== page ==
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I'm tired of being pestered by FF to update. If I wanted to update, I would. I don't and I'm not driven by the need to constantly update something that it running stable. as-is How do I turn this off w/o being an IT pro?

I'm tired of being pestered by FF to update. If I wanted to update, I would. I don't and I'm not driven by the need to constantly update something that it running stable. as-is How do I turn this off w/o being an IT pro?
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  • Uporabniški agent: Mozilla/5.0 (Windows NT 6.1; WOW64; rv:66.0) Gecko/20100101 Firefox/66.0

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Wesley Branton
  • Top 10 Contributor
555 rešitev 4773 odgovorov

Disabling updates is never recommended because it leaves you exposed to several security and privacy holes that have been well documented. Because these holes are well documented, the risk increases as attackers target users who are not running patched versions.

If you want the Firefox updates not to be installed automatically, you can select the Check for updates but let you choose to install them option in the Firefox settings.

If you really wanted to, it is possible to completely disable updates, although it's really only intended for business networks that are going to update Firefox using another method other than the Firefox updating service. You would control this either using Windows Group Policies or a policies.json file.

Both methods do require an advanced computer knowledge because, again, they are intended for IT administrators not basic Firefox users.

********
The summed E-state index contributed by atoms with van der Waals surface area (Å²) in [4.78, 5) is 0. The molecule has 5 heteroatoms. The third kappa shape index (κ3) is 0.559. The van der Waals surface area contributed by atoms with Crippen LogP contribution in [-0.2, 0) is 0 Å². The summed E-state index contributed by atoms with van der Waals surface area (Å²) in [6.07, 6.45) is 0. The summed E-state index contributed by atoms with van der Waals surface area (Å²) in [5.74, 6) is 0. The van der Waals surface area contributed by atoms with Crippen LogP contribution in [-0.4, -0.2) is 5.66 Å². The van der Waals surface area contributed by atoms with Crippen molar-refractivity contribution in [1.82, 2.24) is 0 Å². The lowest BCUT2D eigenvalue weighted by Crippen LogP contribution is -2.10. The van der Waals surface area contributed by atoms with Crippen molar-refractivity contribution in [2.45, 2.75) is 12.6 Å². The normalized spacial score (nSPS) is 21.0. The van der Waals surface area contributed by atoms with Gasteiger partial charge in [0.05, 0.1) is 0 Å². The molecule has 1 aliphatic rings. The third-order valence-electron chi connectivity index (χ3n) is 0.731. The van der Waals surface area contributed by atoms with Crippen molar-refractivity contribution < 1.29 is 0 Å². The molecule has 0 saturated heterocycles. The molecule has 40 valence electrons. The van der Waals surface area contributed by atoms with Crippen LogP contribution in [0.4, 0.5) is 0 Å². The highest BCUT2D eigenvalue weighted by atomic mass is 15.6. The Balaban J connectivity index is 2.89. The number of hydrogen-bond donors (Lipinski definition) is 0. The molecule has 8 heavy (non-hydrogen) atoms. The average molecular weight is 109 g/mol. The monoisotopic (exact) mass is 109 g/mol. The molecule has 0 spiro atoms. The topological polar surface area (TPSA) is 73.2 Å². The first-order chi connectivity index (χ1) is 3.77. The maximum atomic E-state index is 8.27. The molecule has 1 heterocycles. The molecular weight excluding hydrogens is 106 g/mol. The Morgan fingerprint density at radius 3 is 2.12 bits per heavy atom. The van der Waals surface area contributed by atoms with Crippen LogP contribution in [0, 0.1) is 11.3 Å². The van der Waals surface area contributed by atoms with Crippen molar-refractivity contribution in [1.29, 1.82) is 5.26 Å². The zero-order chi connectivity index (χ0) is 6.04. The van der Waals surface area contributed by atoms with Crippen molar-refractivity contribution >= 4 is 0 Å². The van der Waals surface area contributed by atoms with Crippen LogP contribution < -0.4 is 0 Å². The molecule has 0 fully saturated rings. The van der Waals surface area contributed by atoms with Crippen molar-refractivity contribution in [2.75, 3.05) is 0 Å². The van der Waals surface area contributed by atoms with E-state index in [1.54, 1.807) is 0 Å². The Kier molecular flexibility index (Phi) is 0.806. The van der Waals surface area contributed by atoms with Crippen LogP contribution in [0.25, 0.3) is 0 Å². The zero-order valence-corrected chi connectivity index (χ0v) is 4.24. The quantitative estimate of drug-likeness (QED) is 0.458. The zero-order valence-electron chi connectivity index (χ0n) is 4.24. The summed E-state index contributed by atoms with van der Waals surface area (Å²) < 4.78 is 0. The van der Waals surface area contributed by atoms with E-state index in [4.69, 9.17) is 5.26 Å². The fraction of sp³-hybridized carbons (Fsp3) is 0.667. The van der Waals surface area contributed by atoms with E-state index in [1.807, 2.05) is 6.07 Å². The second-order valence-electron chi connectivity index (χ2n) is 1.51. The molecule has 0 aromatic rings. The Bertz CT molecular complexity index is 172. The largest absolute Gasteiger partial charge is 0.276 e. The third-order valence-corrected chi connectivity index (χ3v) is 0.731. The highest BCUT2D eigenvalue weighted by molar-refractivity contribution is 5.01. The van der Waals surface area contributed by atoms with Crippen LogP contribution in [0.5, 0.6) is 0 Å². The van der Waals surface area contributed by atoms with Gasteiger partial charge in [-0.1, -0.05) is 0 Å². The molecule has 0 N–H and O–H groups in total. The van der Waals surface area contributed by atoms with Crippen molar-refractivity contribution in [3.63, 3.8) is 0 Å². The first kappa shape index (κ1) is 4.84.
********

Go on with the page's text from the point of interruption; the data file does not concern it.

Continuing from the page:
Hope this helps.

Disabling updates is never recommended because it leaves you exposed to several security and privacy holes that have been well documented. Because these holes are well documented, the risk increases as attackers target users who are not running patched versions. If you want the Firefox updates not to be installed automatically, you can select the '''Check for updates but let you choose to install them''' option in the Firefox settings. If you really wanted to, it is possible to completely disable updates, although it's really only intended for business networks that are going to update Firefox using another method other than the Firefox updating service. You would control this either using [[Customizing Firefox Using Group Policy (Windows)|Windows Group Policies]] or [[Customizing Firefox Using policies.json|a policies.json file]]. Both methods do require an advanced computer knowledge because, again, they are intended for IT administrators not basic Firefox users. Hope this helps.
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It didn't help. All of that I already knew. I do not wish to be pestered by FF to update, which used to be an option, but has been removed. Bring it back.

It didn't help. All of that I already knew. I do not wish to be pestered by FF to update, which used to be an option, but has been removed. Bring it back.
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Wesley Branton
  • Top 10 Contributor
555 rešitev 4773 odgovorov

It was taken away because of the severe security risk that it poses and it's not a feature that will be added back to Firefox. Largely, the Firefox updates are done in the background anyway with minimal user interaction required.

The steps for the Windows Group Policy or policies.json file will disable updates for Firefox, but as I already said, it's not recommended for standard users.